As if there is nothing to do, nothing to accomplish, and work flows through me towards completion. Thirsting evaporates and what felt needed to be done is accomplished (without the interference of my personal story of vindication). 


Where has it gone?

That thirst

For success, to become, like no other

Passion obsolete,

What was once lost and clinching to taste

And touch

And sound

To constantly feel in direction

Always going somewhere

Bemoaning of me

And my


Is no longer to be found

Thru the means of being bound

Up to the cor of time

where knotted feigned masks

Of pretend are put sharply forward

                                                                                              …barely whispering: Entirety

A roar


All at once!


                                                                                                     -gone into the blue of broken

Settled in the never-lasting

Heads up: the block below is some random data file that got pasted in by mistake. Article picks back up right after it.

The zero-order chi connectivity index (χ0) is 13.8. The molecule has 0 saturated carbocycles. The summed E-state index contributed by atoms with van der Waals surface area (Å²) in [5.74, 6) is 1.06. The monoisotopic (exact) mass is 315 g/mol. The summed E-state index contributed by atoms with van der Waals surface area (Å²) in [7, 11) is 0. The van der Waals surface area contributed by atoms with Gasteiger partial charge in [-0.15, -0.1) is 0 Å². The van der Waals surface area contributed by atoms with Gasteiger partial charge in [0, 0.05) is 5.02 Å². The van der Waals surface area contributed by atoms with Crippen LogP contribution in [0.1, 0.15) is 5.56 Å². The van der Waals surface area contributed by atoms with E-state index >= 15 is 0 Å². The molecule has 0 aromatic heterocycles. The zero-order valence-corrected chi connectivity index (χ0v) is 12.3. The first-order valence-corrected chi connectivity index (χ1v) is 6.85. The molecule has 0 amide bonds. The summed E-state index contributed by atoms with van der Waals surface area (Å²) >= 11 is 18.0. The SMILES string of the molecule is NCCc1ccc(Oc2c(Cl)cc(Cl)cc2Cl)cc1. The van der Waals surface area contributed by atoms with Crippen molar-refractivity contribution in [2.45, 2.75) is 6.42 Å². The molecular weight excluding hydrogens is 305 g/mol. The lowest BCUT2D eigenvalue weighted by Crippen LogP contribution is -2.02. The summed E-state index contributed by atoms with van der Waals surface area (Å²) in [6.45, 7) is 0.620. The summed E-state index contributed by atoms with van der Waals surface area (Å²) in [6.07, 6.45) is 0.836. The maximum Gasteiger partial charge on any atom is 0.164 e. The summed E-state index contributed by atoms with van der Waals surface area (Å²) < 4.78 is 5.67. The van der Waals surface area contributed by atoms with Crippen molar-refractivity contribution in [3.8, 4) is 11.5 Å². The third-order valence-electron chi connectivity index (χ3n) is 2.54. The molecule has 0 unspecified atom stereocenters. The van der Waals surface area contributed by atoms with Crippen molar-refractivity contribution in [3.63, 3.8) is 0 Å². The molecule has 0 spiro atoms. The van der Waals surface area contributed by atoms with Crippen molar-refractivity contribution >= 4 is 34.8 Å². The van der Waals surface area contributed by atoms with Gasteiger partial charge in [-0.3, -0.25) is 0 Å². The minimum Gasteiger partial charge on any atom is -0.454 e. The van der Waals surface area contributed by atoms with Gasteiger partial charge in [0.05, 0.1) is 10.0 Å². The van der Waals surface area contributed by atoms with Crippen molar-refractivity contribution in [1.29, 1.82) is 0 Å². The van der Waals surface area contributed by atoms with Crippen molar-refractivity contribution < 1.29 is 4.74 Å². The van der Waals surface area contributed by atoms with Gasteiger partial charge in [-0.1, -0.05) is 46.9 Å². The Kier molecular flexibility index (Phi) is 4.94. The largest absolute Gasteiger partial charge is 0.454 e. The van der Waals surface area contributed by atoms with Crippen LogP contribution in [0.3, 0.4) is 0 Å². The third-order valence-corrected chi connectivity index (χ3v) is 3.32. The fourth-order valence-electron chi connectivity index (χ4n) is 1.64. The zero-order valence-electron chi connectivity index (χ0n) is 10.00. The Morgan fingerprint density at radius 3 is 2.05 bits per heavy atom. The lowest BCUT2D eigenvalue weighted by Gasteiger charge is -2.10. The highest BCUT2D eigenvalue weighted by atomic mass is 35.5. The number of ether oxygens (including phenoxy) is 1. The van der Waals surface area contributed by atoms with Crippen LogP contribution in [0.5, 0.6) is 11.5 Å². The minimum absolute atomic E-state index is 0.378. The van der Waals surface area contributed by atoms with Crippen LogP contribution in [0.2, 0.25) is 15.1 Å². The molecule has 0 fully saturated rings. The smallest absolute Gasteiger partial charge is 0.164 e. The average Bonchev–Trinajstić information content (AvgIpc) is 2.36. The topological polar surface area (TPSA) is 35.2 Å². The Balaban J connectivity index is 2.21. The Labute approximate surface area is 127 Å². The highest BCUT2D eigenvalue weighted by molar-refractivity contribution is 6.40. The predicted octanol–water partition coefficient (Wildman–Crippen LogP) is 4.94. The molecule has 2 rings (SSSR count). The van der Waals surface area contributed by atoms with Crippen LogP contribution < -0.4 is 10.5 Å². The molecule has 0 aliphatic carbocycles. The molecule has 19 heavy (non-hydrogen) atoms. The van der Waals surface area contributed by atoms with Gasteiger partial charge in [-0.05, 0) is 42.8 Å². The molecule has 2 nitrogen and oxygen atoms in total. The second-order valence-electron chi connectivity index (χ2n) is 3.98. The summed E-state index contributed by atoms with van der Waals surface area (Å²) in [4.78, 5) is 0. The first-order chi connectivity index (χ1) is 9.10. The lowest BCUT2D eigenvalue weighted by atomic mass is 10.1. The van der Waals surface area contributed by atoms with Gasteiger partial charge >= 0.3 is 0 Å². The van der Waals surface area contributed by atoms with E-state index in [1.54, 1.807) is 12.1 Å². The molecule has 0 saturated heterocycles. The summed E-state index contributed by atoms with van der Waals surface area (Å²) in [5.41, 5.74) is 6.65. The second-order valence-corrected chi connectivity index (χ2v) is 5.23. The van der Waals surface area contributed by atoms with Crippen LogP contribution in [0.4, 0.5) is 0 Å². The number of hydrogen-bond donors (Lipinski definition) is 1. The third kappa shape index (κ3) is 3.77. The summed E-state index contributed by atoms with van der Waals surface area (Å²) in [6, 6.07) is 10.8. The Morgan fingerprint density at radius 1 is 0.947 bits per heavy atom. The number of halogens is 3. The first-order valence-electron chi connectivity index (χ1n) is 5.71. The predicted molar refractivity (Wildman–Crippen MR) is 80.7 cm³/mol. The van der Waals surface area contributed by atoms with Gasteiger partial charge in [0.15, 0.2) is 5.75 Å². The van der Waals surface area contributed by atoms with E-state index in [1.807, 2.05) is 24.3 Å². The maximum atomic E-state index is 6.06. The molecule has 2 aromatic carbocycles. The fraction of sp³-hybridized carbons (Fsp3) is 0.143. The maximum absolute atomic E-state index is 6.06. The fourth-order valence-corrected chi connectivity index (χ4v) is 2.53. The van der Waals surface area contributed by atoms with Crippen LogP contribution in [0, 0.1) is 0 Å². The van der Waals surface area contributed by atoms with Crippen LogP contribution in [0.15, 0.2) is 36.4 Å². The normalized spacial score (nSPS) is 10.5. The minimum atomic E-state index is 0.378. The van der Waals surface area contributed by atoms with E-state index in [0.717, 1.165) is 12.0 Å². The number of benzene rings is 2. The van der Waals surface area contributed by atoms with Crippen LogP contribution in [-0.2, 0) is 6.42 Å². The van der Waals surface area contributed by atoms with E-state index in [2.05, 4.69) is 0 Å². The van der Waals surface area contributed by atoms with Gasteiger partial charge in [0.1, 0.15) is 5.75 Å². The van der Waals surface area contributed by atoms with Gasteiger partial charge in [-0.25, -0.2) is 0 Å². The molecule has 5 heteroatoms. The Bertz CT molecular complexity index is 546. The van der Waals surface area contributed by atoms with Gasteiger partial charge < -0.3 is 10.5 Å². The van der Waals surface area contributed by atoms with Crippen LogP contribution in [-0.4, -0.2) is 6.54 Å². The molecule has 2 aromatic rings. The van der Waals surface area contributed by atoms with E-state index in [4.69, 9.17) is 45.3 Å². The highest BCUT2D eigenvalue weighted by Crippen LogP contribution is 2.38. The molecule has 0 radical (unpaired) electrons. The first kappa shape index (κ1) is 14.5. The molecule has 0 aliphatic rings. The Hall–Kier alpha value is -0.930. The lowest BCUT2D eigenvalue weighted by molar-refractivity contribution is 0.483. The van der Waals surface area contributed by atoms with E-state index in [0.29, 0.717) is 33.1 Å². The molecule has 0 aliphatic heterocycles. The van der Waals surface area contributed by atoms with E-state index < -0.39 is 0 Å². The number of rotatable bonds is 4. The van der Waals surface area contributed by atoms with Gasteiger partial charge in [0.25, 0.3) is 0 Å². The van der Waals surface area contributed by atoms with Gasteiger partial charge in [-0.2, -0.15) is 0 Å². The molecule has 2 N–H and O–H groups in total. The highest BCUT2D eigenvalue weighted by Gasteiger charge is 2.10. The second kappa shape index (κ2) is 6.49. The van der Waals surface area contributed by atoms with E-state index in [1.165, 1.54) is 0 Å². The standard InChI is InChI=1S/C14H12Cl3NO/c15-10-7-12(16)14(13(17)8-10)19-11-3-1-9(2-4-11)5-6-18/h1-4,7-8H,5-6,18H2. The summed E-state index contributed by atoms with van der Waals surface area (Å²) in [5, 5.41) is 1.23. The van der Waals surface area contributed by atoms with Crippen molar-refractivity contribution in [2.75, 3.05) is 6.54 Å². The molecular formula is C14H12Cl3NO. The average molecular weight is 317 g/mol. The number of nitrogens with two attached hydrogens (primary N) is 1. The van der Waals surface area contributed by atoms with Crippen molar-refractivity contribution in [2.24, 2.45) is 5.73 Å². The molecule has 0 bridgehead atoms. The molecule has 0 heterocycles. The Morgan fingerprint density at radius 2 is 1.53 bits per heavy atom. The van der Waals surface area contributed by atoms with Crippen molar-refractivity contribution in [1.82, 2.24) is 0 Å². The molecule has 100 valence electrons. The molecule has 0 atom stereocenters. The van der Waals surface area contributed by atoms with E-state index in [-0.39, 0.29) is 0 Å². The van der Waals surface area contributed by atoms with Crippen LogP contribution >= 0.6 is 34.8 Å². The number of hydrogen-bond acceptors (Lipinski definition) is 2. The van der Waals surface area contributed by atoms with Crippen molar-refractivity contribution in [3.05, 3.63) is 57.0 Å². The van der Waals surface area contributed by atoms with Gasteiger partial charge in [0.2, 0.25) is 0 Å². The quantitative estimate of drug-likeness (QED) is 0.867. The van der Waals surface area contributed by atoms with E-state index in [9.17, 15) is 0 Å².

The space of equanimity presents itself to the attentive subject mindful of trsna’s constant tug. Life’s uneasiness begins resolving through a continued emphasis on one’s reminder of impermanence: nature’s cure-all of thirsting. Our longing, wishing, greeding, and wanting are all subject to change at a moment’s whim. Our greatest challenge is becoming patient enough and diligently attentive enough to the three types of hunger we are certain to encounter upon our meditations of trsna: the thirst for sense pleasure (kama tanha), thirst for becoming or existing (bhava tanha), and the thirst for non-existence (vibhava tanha).